This is a story of a young Jewish woman, who struggles to do the right thing for her family, her beliefs, and her country. Eva Traube Abrams, an 86-year-old Florida librarian, is hurled back into her past when she recognizes a stolen book, "The Book of Lost Names," that a German librarian is trying to restore to its rightful owner. In 1942, she and her mother fled from Paris to a small hidden village on the Swiss border after the arrest of her beloved father. She learns the intricate art of forging false identification documents for Jewish children and others and meets and falls in love with a fellow Christian forger, Rémy.

It is a well written, interesting and entertaining book filled with some wonderful characters. However, I found Eva's mother with her constant negativity annoying, irritating and ungrateful rather proud of her daughter's dedication in forging documents and transporting Jewish children to safety. The book follows the current pattern as seen in so many recent novels, alternating the past and present, tying the two together, this one is done very well. The ending, while predictable and touching, seemed to be rushed to within the last few pages and needed include more details such as what happened to the four children Eva and Rémy accompanied to the Swiss border.

The courage of ordinary people.
I was as impressed that Eva was so willing to help forge documents so that Jewish children could escape to Switzerland. She put her needs and that of her mother's aside to help in that effort. It's good to know there are so many selfless people in the world! Although I did find Eva's mother annoying. I think it was realistic for how people were in denial of what the Nazis were capable of. She was not interested in rescuing the children and her thoughtless comments often put Eva in danger. She was blind to what was going on around her. I wondered how many of our parents and grandparents hid stories about the war from us as they were too painful to recall. I gave this a 4 and not a 5 because I did not like the ending. It was too much like a Hallmark movie, and a little hard to believe. But I did enjoy the story.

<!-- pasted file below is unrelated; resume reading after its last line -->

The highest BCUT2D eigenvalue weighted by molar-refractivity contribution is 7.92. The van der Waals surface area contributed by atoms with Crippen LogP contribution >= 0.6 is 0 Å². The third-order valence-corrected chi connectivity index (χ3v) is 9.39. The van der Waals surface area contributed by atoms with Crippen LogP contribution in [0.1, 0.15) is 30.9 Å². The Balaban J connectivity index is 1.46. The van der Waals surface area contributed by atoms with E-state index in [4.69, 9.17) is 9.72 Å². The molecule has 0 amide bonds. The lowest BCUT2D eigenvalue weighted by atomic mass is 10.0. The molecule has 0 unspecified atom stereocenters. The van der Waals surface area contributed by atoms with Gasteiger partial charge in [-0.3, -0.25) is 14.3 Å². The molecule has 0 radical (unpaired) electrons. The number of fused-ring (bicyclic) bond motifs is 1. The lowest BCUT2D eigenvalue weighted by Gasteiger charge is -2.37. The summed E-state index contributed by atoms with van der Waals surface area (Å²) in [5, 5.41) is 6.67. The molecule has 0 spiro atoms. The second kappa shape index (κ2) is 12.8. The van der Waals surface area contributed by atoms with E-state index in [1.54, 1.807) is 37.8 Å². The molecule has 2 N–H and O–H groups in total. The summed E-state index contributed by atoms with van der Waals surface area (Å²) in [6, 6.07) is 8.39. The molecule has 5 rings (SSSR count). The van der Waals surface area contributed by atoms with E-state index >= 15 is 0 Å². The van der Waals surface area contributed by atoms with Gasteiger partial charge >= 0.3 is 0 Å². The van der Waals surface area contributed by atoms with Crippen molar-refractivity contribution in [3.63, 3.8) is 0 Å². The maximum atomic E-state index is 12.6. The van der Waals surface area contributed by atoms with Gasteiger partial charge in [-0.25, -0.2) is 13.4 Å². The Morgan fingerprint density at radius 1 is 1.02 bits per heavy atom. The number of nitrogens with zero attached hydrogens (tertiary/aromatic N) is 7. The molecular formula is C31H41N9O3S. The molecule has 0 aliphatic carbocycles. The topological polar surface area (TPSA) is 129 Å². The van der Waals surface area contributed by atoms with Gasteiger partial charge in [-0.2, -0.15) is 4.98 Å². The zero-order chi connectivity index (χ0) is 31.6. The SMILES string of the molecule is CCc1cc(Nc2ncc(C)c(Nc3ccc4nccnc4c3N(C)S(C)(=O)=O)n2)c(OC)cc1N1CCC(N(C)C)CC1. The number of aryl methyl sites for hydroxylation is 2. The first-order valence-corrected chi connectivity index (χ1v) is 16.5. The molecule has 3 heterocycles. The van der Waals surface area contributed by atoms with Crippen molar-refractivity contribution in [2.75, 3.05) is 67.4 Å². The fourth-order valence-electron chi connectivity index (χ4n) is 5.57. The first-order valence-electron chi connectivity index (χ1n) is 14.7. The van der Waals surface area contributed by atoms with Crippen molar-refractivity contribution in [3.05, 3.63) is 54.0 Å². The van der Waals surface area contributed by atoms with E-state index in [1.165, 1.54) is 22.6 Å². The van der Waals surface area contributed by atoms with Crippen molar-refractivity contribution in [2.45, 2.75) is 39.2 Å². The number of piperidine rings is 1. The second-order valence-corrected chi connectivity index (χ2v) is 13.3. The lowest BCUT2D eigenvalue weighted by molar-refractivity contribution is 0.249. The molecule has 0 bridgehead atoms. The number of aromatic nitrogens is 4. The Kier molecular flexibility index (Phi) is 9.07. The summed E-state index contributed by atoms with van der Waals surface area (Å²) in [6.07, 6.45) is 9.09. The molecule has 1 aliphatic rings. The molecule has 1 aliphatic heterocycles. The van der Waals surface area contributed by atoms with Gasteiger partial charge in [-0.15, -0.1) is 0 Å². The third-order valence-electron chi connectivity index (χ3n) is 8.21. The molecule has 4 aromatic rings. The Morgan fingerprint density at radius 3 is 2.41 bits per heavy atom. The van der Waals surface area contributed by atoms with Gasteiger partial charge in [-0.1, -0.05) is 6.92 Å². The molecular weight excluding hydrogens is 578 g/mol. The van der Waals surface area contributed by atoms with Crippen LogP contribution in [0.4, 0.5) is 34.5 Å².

Amy Ashe

Ultimately disappointing
This book was engrossing because of its information regarding forgeries during WW II, but I was ultimately disappointed on two aspects of the book. First, as a Jewish reader, I was taken aback by some lack of knowledge concerning Jewish customs (ie, Jews don’t kneel for prayer and Hanukkah - the only Jewish holiday mentioned - is a minor holiday especially in Europe at that time period). Also, I was a bit taken aback that the informer—spoiler alert—-was Jewish, but not Jewish enough for the Nazis to arrest since he wasn’t 100 Jewish; the Nazis considered a person Jewish if one grandparent was a Jew.
My other disappointment concerned the plot. The odds of two 85 year old people being both physically and mentally healthy - and reuniting after so many years - is astronomical, but I’ll go along with the romance aspect. What was really missing was any mention of the children, whose real names were carefully recorded in the clever code, after the war. Was any effort made to track down these kids? Or to reunite them with family? Yes, I know the names were sent to Yad V’Shem in Jerusalem, but considering the novel’s title is The Book of Lost Names, surely more attention could have been paid to this aspect.
I was sorry I spent money on this novel.